Was Johannes Kepler so before his time that he not only forumlated the first mathematical based universal laws of the cosmos, but also pre-empted modern quantum physics with the idea of quantum fields.
In this deeply entertaining lecture on Johannes Kepler’s investigation into the principles that govern the Universe using Platonic Solids, Sylvia Brewda sets the scene by opening our eyes that Kepler was well aware that energy comes in discreet packages.
Today, quantum field theory treats particles as excited states (also called quanta) of their underlying fields, which are—in a sense—more fundamental than the basic particles. Interactions between particles are described by interaction terms in the Lagrangian involving their corresponding fields. Each interaction can be visually represented by Feynman diagrams, which are formal computational tools, in the process of relativistic perturbation theory.
This idea is the cornerstone to modern quantum physics and goes a long way in explaining a range of observed phenomena including the two-slit experiment, atomic energy states and even more speculative areas such as superpositions and quantum entanglement.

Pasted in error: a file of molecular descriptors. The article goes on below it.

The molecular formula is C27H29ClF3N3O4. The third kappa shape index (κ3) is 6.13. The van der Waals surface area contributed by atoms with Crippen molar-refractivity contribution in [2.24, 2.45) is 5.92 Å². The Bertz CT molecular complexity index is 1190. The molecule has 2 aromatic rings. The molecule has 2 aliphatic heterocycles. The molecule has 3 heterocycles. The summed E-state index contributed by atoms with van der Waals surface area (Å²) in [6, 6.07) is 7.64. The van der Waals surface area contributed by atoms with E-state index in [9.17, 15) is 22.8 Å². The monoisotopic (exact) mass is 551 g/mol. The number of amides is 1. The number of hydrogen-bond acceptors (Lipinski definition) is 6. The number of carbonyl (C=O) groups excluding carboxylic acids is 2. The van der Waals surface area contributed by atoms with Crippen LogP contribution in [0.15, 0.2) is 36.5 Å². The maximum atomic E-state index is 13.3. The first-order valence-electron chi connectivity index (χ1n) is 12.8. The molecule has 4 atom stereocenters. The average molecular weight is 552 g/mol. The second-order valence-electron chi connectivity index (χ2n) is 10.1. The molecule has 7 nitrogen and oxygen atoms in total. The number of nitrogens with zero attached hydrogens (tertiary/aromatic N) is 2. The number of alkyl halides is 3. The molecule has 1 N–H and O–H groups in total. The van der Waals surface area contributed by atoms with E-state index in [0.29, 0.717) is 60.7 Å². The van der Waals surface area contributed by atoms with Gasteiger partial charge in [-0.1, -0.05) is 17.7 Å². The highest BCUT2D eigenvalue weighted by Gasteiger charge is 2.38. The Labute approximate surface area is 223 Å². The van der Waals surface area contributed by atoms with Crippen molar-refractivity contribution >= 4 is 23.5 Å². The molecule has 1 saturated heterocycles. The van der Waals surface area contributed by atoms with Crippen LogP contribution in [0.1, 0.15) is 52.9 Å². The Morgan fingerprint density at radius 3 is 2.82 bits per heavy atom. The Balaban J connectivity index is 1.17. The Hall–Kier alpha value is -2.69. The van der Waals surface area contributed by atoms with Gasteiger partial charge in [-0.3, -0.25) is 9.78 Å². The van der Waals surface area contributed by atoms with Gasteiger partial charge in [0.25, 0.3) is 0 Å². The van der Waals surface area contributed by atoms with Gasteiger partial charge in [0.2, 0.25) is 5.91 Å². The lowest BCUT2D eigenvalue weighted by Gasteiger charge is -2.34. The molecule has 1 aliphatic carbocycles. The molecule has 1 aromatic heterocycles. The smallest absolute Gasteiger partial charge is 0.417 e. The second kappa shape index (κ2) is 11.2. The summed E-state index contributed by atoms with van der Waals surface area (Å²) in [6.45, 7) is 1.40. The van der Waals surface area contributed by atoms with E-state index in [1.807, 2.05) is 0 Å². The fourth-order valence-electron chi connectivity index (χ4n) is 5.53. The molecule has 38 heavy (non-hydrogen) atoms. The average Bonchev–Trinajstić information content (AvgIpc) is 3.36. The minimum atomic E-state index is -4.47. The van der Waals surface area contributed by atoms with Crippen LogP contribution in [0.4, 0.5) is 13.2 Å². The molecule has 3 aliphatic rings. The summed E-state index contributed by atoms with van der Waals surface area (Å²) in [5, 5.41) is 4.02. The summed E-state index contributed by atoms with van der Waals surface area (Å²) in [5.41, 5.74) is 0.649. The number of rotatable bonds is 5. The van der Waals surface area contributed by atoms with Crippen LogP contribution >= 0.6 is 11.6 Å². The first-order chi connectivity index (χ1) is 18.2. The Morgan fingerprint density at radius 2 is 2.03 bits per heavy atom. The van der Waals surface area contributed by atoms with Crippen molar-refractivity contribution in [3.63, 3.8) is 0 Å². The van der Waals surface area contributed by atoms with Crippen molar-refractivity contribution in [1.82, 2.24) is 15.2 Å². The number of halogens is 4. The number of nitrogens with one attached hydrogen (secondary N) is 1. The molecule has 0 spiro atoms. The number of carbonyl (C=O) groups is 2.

From this bold introduction, Sylvia goes on to provide a rich background about what was known about the state of the physical in Kepler’s time and how many areas of his genius insights are still being realised and fully understood by scientists today.
Did Kepler see the world not as a collection of particles and energies, but as fluctuations in a “quantum field”. Watch this insightful lecture from September 22, 1994 to find out…